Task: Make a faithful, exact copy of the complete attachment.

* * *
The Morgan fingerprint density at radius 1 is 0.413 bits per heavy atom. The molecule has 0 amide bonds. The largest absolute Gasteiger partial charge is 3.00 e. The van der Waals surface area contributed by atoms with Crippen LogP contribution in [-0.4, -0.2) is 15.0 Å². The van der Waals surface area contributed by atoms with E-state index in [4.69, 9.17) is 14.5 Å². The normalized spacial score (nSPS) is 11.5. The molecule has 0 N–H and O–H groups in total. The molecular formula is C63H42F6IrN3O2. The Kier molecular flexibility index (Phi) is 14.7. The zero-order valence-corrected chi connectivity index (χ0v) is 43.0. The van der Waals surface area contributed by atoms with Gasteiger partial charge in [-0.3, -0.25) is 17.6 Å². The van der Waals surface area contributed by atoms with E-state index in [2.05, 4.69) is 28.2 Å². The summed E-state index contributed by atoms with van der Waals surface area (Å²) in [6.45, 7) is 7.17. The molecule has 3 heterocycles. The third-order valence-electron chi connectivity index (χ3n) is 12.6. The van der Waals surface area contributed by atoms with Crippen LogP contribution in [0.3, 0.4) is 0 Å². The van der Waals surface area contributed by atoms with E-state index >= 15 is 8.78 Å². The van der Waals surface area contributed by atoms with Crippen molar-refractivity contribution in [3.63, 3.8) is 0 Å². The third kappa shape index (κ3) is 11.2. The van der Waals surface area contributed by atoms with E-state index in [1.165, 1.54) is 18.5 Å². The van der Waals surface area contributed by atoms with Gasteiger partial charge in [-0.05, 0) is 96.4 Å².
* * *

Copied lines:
The Morgan fingerprint density at radius 1 is 0.413 bits per heavy atom. The molecule has 0 amide bonds. The largest absolute Gasteiger partial charge is 3.00 e. The van der Waals surface area contributed by atoms with Crippen LogP contribution in [-0.4, -0.2) is 15.0 Å². The van der Waals surface area contributed by atoms with E-state index in [4.69, 9.17) is 14.5 Å². The normalized spacial score (nSPS) is 11.5. The molecule has 0 N–H and O–H groups in total. The molecular formula is C63H42F6IrN3O2. The Kier molecular flexibility index (Phi) is 14.7. The zero-order valence-corrected chi connectivity index (χ0v) is 43.0. The van der Waals surface area contributed by atoms with Gasteiger partial charge in [-0.3, -0.25) is 17.6 Å². The van der Waals surface area contributed by atoms with E-state index in [2.05, 4.69) is 28.2 Å². The summed E-state index contributed by atoms with van der Waals surface area (Å²) in [6.45, 7) is 7.17. The molecule has 3 heterocycles. The third-order valence-electron chi connectivity index (χ3n) is 12.6. The van der Waals surface area contributed by atoms with Crippen LogP contribution in [0.3, 0.4) is 0 Å². The van der Waals surface area contributed by atoms with E-state index >= 15 is 8.78 Å². The van der Waals surface area contributed by atoms with Crippen molar-refractivity contribution in [3.63, 3.8) is 0 Å². The third kappa shape index (κ3) is 11.2. The van der Waals surface area contributed by atoms with E-state index in [1.165, 1.54) is 18.5 Å². The van der Waals surface area contributed by atoms with Gasteiger partial charge in [-0.05, 0) is 96.4 Å².